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Humans have dabbled in alloys and iron for 4,000 years. The additions of elements such as chromium and titanium gave rise to the stainless steel used today, but despite the best efforts of engineers, it is far from indestructible. For industrial-scale heaters to perform well, heat exchanger materials must be compatible with the environment in which they are used. Different humidity levels and the presence of airborne corrosives dictate the type of steel used in heater design. Here are some things to keep in mind when selecting an industrial heater to ensure the heat exchanger will perform well over the long haul.

Use dictates form

The application and environment in which these heaters are used are critical in determining what exchanger type should be used. The standard material used in a heat exchanger is aluminized steel. That works well in the majority of applications. Aluminized steel, however, will corrode much more quickly than stainless steel in humid environments.

There is a downside to stainless steel, though. It helps prolong the life of heat exchangers, but in a corrosive environment it’s likely to break down. While it’s a very robust product, it’s really best suited for high-humidity, noncorrosive applications, such as greenhouses. It would not be a good choice for a pool environment where chlorine is present. Stainless steel is also a good option for areas with consistently high levels of humidity, such as the Southeast or coastal environments.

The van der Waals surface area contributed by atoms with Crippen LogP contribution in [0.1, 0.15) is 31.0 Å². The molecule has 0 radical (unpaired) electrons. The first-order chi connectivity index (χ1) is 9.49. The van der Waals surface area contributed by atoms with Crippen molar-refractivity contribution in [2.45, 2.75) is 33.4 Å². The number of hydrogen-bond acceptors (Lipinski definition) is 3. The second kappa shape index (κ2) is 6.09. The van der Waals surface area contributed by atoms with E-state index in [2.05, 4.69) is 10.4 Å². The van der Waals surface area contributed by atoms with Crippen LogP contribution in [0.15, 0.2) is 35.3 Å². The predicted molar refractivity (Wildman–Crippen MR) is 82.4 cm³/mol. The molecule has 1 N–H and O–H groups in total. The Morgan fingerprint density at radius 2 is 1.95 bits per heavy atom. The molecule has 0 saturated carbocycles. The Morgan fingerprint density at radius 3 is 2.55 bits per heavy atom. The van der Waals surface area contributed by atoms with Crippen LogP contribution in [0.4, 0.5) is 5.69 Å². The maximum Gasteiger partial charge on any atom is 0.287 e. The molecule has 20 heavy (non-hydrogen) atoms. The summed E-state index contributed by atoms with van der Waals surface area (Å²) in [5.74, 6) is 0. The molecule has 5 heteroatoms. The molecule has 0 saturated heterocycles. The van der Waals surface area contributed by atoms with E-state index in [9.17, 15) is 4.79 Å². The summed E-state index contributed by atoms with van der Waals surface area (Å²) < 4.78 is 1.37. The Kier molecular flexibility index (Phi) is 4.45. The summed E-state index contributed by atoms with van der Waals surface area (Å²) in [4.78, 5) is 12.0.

There are multiple types of stainless steel, including 430, 321 and 409. Each has different types of elements that serve as protection against corrosion, and each must be weighed in terms of economy, usage and longevity. Thermal expansion properties must also be considered. There is no “one size fits all” option for use in gas-fired industrial heaters. The use of a particular type of stainless steel must be chosen on the basis of wide criteria that include stability, durability and how it welds together with different alloys.

The origins of type 409

Some companies have opted to use 409 stainless steel in heat exchangers because the steel type offers the best expansion rates and heat transfer. The 409 alloy was originally developed for use in auto exhaust systems that needed to withstand condensate in short commutes in cold environments. It is robust, proven and reliable. Its thermal expansion is less than other types of stainless, therefore it is less prone to cracking. It is also easier to weld, a key factor in construction of industrial heaters.

Type 409 is slightly more expensive than its aluminized counterparts, but is still economical over the long term when used in the proper environments. It will last years longer. It is a product originally designed for use in one of the harshest possible applications, and its durability to this day makes it a perfect fit for heat exchangers in challenging environments. Builders, owners, architects and contractors in search of superior and durable industrial heaters should do their homework and make sure they make the right choice for what can be a challenging application. It will pay off in the long run.

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